2. Understand What Makes a Good or Bad Credit Score

To be aware of what goes into your credit score, know what determines a good credit score or a bad credit score. A good credit score gives you the eligibility to get credit products at lower interest rates without experiencing some difficulties in getting certain types of credit. A bad credit score may lead to the approval of credit products at higher interest rates because your profile appears as a greater risk to the lender.

What determines the good or bad of your credit score depends on where you find yourself on the scoring range digit, which starts from 300 to 850. Your credit score may fall into one of these categories, according to the FICO scoring model:

  1. Poor credit: 300-579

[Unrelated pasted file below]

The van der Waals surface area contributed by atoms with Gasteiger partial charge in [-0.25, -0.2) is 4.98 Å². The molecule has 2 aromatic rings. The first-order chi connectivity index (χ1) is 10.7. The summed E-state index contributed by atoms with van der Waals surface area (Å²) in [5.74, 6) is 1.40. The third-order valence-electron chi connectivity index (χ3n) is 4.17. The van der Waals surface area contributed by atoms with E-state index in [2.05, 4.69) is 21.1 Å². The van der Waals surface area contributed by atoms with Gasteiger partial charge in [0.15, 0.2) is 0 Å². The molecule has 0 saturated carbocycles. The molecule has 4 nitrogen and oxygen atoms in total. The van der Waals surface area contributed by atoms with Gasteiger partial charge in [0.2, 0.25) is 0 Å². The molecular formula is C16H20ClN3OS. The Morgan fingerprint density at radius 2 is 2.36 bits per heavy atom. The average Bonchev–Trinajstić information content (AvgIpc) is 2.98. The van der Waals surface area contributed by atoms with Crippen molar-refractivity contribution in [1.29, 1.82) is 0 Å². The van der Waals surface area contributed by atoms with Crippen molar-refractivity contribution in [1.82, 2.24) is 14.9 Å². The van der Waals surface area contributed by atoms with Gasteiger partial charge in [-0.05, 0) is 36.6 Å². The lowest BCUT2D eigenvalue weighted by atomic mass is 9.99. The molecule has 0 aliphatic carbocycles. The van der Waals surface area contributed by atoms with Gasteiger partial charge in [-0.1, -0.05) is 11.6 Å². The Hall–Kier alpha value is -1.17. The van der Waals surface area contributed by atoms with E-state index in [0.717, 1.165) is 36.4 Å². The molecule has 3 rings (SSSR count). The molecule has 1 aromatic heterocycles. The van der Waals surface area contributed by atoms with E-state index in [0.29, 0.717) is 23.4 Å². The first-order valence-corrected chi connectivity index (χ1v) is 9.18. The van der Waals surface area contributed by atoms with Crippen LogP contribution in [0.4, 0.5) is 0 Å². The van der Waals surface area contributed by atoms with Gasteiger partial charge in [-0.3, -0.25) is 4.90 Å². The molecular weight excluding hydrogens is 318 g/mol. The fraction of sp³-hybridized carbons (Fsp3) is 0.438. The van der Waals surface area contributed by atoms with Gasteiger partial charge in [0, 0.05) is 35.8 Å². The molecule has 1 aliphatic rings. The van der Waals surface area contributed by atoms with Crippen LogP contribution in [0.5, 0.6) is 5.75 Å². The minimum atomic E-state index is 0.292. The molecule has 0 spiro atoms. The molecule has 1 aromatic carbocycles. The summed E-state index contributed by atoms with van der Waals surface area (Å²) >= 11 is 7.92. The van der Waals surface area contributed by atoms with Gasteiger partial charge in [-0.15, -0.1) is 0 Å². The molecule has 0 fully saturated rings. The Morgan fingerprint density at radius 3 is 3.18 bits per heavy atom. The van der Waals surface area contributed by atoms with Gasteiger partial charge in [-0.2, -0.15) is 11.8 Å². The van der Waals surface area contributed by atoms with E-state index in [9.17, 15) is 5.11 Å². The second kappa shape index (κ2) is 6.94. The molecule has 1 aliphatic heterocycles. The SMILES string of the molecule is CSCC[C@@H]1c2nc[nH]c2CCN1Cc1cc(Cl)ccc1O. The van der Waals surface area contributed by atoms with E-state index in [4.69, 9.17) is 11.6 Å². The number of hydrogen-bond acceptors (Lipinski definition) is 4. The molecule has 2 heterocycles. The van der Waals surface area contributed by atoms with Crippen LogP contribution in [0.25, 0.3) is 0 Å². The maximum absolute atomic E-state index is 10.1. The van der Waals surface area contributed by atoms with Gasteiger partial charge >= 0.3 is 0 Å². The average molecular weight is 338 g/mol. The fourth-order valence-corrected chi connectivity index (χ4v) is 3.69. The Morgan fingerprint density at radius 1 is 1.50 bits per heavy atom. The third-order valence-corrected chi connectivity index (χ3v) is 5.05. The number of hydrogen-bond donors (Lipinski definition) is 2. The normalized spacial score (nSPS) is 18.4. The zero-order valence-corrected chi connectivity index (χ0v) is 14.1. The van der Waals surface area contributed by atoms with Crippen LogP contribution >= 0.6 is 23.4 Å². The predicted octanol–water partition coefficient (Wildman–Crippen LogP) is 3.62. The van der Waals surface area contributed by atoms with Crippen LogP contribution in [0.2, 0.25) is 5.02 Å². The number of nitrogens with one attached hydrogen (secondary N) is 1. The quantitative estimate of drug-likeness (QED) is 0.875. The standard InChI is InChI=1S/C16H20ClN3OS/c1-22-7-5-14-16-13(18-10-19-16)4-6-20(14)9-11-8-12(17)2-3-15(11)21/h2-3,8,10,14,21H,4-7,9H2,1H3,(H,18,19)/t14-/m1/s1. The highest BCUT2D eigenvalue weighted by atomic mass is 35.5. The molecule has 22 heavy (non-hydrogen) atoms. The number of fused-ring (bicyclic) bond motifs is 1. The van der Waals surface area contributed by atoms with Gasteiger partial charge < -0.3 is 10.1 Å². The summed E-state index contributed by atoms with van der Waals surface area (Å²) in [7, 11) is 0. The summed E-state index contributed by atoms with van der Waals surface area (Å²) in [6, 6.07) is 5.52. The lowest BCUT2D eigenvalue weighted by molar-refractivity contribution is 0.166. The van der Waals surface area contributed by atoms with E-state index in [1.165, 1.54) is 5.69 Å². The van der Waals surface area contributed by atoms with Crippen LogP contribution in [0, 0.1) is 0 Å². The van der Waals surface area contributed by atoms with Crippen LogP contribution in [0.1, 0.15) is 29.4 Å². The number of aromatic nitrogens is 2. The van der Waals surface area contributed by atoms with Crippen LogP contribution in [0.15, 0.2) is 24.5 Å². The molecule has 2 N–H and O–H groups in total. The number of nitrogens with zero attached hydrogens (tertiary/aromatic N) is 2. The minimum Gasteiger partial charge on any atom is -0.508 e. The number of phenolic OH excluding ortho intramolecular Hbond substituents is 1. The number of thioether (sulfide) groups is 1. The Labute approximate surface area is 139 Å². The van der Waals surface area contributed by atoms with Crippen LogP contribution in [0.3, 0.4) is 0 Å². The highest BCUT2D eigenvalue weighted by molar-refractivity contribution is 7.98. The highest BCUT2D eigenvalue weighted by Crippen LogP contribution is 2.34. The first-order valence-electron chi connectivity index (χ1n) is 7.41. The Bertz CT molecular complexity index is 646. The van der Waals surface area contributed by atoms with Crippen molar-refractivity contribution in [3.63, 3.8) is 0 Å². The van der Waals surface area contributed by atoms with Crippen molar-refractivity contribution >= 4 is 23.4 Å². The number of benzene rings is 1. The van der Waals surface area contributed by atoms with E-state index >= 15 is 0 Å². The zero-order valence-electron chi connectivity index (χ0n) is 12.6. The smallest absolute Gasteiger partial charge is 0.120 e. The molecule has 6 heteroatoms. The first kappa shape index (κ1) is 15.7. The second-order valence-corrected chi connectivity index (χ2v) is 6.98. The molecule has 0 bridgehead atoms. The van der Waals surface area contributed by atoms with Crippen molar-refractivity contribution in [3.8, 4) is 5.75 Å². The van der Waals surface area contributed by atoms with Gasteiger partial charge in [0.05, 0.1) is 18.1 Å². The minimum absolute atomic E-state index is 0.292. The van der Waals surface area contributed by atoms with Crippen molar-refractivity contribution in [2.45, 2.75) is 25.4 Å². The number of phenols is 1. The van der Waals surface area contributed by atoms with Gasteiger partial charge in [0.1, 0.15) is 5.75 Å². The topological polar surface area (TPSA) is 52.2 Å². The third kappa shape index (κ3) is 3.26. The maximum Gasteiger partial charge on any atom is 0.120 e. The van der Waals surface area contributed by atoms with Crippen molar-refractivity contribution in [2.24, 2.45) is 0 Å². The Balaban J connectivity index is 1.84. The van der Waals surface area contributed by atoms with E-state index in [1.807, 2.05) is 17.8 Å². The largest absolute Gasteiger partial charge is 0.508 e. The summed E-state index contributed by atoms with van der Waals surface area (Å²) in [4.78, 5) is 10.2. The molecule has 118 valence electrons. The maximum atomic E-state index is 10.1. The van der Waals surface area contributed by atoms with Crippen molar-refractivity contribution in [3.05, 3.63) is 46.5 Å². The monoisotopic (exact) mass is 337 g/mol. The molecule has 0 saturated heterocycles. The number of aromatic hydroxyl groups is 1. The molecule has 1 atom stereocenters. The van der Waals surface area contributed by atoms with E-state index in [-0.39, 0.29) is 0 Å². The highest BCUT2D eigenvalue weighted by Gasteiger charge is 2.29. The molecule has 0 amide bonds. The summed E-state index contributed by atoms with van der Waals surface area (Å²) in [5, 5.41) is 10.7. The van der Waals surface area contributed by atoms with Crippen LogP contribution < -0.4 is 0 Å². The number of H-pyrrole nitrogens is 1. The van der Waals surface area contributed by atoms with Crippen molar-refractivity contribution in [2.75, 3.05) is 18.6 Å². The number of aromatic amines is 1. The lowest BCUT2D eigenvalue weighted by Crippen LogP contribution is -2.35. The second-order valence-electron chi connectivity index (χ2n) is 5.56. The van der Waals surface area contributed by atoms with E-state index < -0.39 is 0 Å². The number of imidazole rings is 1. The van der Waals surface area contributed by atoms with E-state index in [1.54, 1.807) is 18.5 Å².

2. Fair credit: 580-669
  3. Good credit: 670-739
  4. Very good credit: 740-799
  5. Excellent credit: 800-850

3. Know the Difference Between FICO and VantageScore

To know why your credit score goes down, know what VantageScore and FICO Score are. VantageScore and FICO Score are two major scoring models in the U.S. with a similar scoring range of 300 to 850. Your credit report must have at least a 6-month-old tradeline before FICO can calculate your credit score, while VantageScore requires no minimum trade history.

Furthermore, a good FICO Score starts at 670, while a good VantageScore is anywhere from 601 onward.

4. Learn How to Check Your Credit Score and Report (for Free)

To track what finds its way into your credit score, know how to check your credit score for free. Visit AnnualCreditReport.com to check your credit score online from the big three reporting agencies. You can directly request a free copy of your credit score from each of the three major credit reporting agencies (Experian, Equifax, and TransUnion) once every 12 months.